The Amendment Law requires the Minister to consider the following factors in determining whether to permit employment during an employee’s hours of weekly rest:

  1. the employee’s welfare;
  2. the heritage of Israel;
  3. advancement of an alternative that does not require employment during the hours of weekly rest; and
  4. the level of harm to the public sphere that is expected in the location for which the permit is requested if that request is not granted. (Amendment Law § 1.)

The Amendment Law was reportedly proposed by United Torah Judaism, a joint list made up of ultra-Orthodox parties, as a precondition for their remaining in the coalition government. The proposed legislation was submitted in connection with the light-train construction that had been performed during weekdays, including on Saturdays.  (Final Approval: Grant of Permits to Work on the Sabbath, in Consideration of Heritage, GLOBES (Dec. 26, 2017) (in Hebrew); for information on the United Torah Judaism list, see United Torah Judaism, ISRAEL DEMOCRACY INSTITUTE (last visited Jan. 2, 2018).)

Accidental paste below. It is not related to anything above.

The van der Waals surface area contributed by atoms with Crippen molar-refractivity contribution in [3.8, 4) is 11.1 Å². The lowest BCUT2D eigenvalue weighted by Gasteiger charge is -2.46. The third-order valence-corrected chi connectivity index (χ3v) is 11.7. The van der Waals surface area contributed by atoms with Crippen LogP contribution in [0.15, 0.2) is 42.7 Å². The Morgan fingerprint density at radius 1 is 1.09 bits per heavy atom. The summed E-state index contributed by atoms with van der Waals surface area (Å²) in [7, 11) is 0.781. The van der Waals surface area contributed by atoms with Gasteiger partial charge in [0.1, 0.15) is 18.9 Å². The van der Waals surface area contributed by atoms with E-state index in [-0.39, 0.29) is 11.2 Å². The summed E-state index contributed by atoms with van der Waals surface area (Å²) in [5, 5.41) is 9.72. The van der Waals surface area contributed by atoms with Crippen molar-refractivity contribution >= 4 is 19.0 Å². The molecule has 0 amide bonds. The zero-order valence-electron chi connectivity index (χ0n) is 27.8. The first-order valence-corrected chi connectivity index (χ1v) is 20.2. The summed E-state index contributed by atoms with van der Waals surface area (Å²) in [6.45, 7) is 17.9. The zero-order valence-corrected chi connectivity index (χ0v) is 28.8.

Italy: New Law Changes Retirement Age

Thu, 04/01/2018 - 20:30

(Jan. 4, 2018) On December 5, 2017, a new law adjusting the age requirements for pension benefits entered into force in Italy. (Decree of December 5, 2017, Adjusting the Requirements to Access Retirement Benefits to the Increase of Life Expectancy (the Decree), GAZZETTA UFFICIALE (G.U.) (Dec. 12, 2017) (in Italian).) The Decree was enacted in accordance with a 2009 Decree-Law which provided that, beginning on January 1, 2015, the age requirements for accessing the Italian retirement system must be adjusted to reflect the increase of life expectancy, as determined by the National Statistics Institute and validated by EU authorities. (Decree-Law No. 78 of July 1, 2009, on Anticrisis Measures and Also on the Extension of Terms, G.U. (July 1, 2009) (in Italian).)

Under the new legislation, beginning January 1, 2019, the age requirement for accessing retirement benefits established in Italian legislation increases by five months. The retirement age in Italy is now 66 years and 7 months for men and 65 years and 7 months for women. (Retirement Age in Member States, FinNish Centre for Pensions (last visited Jan. 3, 2018).)